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From surveyors concordat to federal land register survey

With the aim of protecting landownership, the federal government and the cantons assumed joint responsibility for the cadastral survey, which was originally organised at the cantonal level.

For the time being, the cantons remained responsible for land register management and surveying activities. The Land Surveyors Concordat, which was established in 1864 and issued uniform surveying regulations, was a first step towards joint responsibility. In 1912, the tasks and financing relating to the cadastral survey were shared between the federal government and the cantons following the introduction of the Swiss Civil Code and the Federal Land Registry. From that date onwards, the main purpose of the cadastral survey and entries in the land register was to protect landownership.

1:10 000 overview plan dated 1865
1:10 000 overview plan dated 1865, engraved by Rudolf Leuzinger in Bern on behalf of the Land Surveyors Concordat. It is interesting to note that the place names on the map are indicated in German, although the municipality of Pompales is located in the middle of the canton of Vaud.

From the mid-19th century: first cantonal land register law

Surveys were carried out in the cantons, but in general these were isolated and uncoordinated. With the major urban development that began to take place around 1850, the recording of landownership rights gained higher importance than the taxation register. On 16 April 1860, the «Law on the establishment of a land register» was adopted in Basel. The experience gained there was highly influential in the creation of the Swiss Civil Code at the federal level 50 years later. 

1864: Land Surveyors Concordat to coordinate surveying

Following the initiative of the canton of Aargau, several cantons jointly formed the Land Surveyors Concordat, which pursued the objectives of freedom of professional movement and a common system of examination of surveyors, and laid down uniform regulations for surveying procedures.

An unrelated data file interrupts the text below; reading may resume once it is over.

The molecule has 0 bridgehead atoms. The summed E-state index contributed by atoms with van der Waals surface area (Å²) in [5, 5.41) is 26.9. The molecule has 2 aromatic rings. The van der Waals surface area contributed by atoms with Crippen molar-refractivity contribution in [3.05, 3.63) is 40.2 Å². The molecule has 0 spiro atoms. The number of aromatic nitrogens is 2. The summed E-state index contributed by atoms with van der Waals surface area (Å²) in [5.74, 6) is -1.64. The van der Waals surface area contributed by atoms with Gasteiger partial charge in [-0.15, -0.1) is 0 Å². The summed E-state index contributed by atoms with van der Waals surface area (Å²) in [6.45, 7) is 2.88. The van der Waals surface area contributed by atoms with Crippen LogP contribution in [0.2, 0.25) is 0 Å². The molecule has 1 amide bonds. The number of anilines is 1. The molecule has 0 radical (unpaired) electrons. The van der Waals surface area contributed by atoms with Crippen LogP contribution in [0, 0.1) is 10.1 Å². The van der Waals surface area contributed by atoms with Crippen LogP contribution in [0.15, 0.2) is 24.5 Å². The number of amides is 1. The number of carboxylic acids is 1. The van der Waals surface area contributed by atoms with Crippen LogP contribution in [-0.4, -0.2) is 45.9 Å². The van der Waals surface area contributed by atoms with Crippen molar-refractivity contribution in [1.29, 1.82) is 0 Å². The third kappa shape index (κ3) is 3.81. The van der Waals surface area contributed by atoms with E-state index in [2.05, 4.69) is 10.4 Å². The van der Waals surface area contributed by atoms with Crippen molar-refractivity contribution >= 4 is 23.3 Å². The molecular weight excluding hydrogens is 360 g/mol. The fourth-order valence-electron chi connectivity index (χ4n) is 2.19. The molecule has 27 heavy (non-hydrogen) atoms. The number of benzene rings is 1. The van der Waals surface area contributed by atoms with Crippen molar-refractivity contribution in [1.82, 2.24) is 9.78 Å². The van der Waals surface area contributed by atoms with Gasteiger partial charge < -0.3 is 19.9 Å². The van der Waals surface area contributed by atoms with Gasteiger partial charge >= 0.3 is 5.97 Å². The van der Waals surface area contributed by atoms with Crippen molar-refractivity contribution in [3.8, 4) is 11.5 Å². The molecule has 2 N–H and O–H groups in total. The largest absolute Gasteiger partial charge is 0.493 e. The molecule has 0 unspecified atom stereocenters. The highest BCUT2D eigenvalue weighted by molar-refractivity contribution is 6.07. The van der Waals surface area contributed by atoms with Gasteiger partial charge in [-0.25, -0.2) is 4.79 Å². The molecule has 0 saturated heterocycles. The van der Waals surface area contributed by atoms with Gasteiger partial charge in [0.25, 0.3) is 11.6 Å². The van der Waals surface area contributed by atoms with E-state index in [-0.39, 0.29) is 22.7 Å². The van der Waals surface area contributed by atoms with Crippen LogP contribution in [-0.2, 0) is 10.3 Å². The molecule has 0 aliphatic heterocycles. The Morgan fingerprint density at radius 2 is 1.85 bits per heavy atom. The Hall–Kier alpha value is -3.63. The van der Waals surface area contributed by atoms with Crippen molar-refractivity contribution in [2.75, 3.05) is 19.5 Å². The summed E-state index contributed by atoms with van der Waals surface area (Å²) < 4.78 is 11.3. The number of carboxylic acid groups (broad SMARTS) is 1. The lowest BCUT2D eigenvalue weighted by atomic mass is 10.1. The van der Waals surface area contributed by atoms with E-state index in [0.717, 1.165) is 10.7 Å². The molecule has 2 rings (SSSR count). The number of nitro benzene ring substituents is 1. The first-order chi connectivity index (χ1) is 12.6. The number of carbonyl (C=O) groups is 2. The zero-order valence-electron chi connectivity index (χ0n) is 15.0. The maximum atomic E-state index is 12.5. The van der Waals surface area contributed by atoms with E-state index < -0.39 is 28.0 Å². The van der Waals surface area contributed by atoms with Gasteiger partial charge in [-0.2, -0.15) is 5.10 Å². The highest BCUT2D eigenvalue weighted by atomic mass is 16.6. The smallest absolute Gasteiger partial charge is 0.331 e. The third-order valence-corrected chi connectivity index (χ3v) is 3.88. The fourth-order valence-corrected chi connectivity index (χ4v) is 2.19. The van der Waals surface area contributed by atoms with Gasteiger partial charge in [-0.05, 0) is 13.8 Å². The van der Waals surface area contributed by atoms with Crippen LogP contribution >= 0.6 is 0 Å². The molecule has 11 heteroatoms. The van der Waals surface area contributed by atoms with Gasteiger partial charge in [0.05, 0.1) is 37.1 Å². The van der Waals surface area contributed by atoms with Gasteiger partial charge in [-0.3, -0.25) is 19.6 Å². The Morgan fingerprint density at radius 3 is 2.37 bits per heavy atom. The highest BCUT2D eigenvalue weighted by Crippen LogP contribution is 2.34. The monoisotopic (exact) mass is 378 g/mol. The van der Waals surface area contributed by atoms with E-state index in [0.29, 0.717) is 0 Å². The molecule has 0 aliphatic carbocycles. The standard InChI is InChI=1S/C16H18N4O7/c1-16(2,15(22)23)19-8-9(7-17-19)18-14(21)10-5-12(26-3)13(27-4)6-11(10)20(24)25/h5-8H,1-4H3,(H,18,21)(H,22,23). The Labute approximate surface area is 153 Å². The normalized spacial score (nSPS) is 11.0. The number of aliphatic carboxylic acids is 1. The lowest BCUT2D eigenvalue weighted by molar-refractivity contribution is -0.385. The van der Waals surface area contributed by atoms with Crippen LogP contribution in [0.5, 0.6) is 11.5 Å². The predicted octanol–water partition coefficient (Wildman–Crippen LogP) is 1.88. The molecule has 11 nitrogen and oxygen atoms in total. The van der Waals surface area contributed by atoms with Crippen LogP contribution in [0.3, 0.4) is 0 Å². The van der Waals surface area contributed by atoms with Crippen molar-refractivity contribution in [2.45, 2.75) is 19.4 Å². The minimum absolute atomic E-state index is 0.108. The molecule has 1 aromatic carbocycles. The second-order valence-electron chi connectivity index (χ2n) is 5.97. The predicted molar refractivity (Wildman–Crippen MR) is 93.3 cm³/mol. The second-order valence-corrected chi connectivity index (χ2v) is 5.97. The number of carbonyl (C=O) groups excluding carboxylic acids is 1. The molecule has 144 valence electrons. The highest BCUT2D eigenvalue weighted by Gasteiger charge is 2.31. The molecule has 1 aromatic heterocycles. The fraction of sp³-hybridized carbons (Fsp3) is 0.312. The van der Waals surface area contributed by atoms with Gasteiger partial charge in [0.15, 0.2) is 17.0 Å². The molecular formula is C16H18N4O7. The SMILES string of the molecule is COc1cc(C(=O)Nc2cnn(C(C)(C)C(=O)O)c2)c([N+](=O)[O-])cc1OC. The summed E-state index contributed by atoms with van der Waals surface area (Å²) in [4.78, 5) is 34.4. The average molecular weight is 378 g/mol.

The process of cadastral mapping using plane table surveys gradually gave way to polygonal traverse procedures.

Hand-sketched plan, 1870
Example of a hand-sketched plan from the “Drawings for the cadastre” from 1870 by the Land Surveyors Concordat: with polygons with orthogonal measurements instead of plane table.

1903: first national survey (1903 national survey, LV03)

The first Swiss geodetic network (first to third order triangulation) was established in the period from 1903 to approximately 1925. It was based on around 5,000 permanent control points of the 1903 national survey (LV03). For about 100 years, this formed the geodetic reference frame for surveying activities in Switzerland. 

Surveyor on the Chasseral, 1921
Surveyor on the Chasseral, 1921

1910: financial contribution by the federal government

The form and extent of the financial contribution by the federal government towards the cost of cadastral surveying were regulated by a federal resolution dated 13 April 1910.

Status of the cadastral survey, 1910
Map of Switzerland showing the status of the cadastral survey prior to the enactment of the Swiss Civil Code, with markings indicating where cantonal surveys existed for the tax and/or landownership cadastre.

1912: introduction of a federal land registry

Together with the introduction of the Swiss Civil Code it was decided to also establish a federal land registry. This meant that the federal government was now responsible for cadastral surveying, though its implementation was delegated to the cantons. The federal government remained the supervisory authority and assumed responsibility for a large portion of the development costs. Since then, landownership has been secured via entry in the land register.

1919: surveying regulations

With the introduction of two regulations in 1919 – one governing the fourth order triangulation and the other governing cadastral surveying and delimitation – legal provisions specifying the method and form of surveying entered into force.

Fourth order triangulation points.
Extract (reduced) from a fourth order triangulation

1923: delayed surveying programme

In accordance with the Resolution of the Federal Council dated 12 November 1923 on the general plan relating to the implementation of the cadastral survey (1923 cadastral surveying programme), the aim was for the cadastral survey to be completed by the end of 1976. However, the programme was severely delayed due to the promotion of land consolidation called for by the Federal Council in 1918 and the consequences of World War I.

Status of the cadastral survey, 1979
Map of Switzerland showing the status of the cadastral survey on 1 January 1979


Geodesy and Federal Directorate of Cadastral Surveying
Cadastral surveying and PLR Cadastre

Telephone +41 58 464 73 03


The commemorative publication is only available in German, French and Italien





Terms and abbreviations used in the Swiss cadastral surveying system

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